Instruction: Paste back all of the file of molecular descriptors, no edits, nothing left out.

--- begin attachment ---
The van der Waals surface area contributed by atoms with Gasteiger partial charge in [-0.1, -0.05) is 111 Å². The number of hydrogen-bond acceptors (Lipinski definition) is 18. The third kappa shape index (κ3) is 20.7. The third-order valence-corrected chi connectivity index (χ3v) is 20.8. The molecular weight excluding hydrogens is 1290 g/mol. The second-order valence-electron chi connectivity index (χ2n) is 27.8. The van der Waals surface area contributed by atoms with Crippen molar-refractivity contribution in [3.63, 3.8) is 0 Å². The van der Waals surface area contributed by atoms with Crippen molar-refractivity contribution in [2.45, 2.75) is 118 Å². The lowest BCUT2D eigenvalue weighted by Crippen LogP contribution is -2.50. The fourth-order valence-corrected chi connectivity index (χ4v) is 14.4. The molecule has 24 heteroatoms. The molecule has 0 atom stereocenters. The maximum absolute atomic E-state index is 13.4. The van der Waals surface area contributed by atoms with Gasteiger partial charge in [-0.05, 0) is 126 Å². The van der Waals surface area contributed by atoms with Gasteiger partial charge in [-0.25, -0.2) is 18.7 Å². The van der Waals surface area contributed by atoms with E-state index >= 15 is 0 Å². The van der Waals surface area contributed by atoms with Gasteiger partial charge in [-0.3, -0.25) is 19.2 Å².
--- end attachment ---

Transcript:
The van der Waals surface area contributed by atoms with Gasteiger partial charge in [-0.1, -0.05) is 111 Å². The number of hydrogen-bond acceptors (Lipinski definition) is 18. The third kappa shape index (κ3) is 20.7. The third-order valence-corrected chi connectivity index (χ3v) is 20.8. The molecular weight excluding hydrogens is 1290 g/mol. The second-order valence-electron chi connectivity index (χ2n) is 27.8. The van der Waals surface area contributed by atoms with Crippen molar-refractivity contribution in [3.63, 3.8) is 0 Å². The van der Waals surface area contributed by atoms with Crippen molar-refractivity contribution in [2.45, 2.75) is 118 Å². The lowest BCUT2D eigenvalue weighted by Crippen LogP contribution is -2.50. The fourth-order valence-corrected chi connectivity index (χ4v) is 14.4. The molecule has 24 heteroatoms. The molecule has 0 atom stereocenters. The maximum absolute atomic E-state index is 13.4. The van der Waals surface area contributed by atoms with Gasteiger partial charge in [-0.05, 0) is 126 Å². The van der Waals surface area contributed by atoms with Gasteiger partial charge in [-0.25, -0.2) is 18.7 Å². The van der Waals surface area contributed by atoms with E-state index >= 15 is 0 Å². The van der Waals surface area contributed by atoms with Gasteiger partial charge in [-0.3, -0.25) is 19.2 Å².